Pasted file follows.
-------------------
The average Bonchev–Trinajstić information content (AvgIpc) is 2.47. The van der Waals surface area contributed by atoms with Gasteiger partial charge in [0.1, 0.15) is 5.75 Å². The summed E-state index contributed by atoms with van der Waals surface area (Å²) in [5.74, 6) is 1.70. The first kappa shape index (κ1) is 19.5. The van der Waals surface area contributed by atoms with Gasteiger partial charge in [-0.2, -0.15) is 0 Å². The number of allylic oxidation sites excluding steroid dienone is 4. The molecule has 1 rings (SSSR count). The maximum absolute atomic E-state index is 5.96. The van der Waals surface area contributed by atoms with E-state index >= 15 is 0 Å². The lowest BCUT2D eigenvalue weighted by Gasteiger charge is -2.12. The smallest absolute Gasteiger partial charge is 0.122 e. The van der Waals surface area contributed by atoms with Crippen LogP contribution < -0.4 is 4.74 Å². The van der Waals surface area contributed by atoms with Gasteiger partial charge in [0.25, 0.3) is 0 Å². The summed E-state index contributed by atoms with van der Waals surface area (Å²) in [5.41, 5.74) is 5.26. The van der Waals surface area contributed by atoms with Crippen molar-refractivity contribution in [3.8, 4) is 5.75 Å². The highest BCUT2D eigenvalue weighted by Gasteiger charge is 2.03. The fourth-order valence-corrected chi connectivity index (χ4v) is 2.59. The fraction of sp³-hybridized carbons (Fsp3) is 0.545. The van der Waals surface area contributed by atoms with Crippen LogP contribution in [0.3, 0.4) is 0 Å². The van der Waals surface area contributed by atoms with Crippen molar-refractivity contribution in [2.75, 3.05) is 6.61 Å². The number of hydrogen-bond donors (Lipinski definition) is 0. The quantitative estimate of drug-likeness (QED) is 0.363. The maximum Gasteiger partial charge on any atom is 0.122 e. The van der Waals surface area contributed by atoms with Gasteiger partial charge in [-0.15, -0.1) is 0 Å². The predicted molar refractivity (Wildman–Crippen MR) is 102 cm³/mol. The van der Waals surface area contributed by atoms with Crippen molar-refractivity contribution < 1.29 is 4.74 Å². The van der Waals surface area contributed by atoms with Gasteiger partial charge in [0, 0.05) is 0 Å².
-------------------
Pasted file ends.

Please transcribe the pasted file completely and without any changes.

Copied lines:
The average Bonchev–Trinajstić information content (AvgIpc) is 2.47. The van der Waals surface area contributed by atoms with Gasteiger partial charge in [0.1, 0.15) is 5.75 Å². The summed E-state index contributed by atoms with van der Waals surface area (Å²) in [5.74, 6) is 1.70. The first kappa shape index (κ1) is 19.5. The van der Waals surface area contributed by atoms with Gasteiger partial charge in [-0.2, -0.15) is 0 Å². The number of allylic oxidation sites excluding steroid dienone is 4. The molecule has 1 rings (SSSR count). The maximum absolute atomic E-state index is 5.96. The van der Waals surface area contributed by atoms with E-state index >= 15 is 0 Å². The lowest BCUT2D eigenvalue weighted by Gasteiger charge is -2.12. The smallest absolute Gasteiger partial charge is 0.122 e. The van der Waals surface area contributed by atoms with Crippen LogP contribution < -0.4 is 4.74 Å². The van der Waals surface area contributed by atoms with Gasteiger partial charge in [0.25, 0.3) is 0 Å². The summed E-state index contributed by atoms with van der Waals surface area (Å²) in [5.41, 5.74) is 5.26. The van der Waals surface area contributed by atoms with Crippen molar-refractivity contribution in [3.8, 4) is 5.75 Å². The highest BCUT2D eigenvalue weighted by Gasteiger charge is 2.03. The fourth-order valence-corrected chi connectivity index (χ4v) is 2.59. The fraction of sp³-hybridized carbons (Fsp3) is 0.545. The van der Waals surface area contributed by atoms with Crippen LogP contribution in [0.3, 0.4) is 0 Å². The van der Waals surface area contributed by atoms with Crippen molar-refractivity contribution in [2.75, 3.05) is 6.61 Å². The number of hydrogen-bond donors (Lipinski definition) is 0. The quantitative estimate of drug-likeness (QED) is 0.363. The maximum Gasteiger partial charge on any atom is 0.122 e. The van der Waals surface area contributed by atoms with Gasteiger partial charge in [-0.15, -0.1) is 0 Å². The predicted molar refractivity (Wildman–Crippen MR) is 102 cm³/mol. The van der Waals surface area contributed by atoms with Crippen molar-refractivity contribution < 1.29 is 4.74 Å². The van der Waals surface area contributed by atoms with Gasteiger partial charge in [0, 0.05) is 0 Å².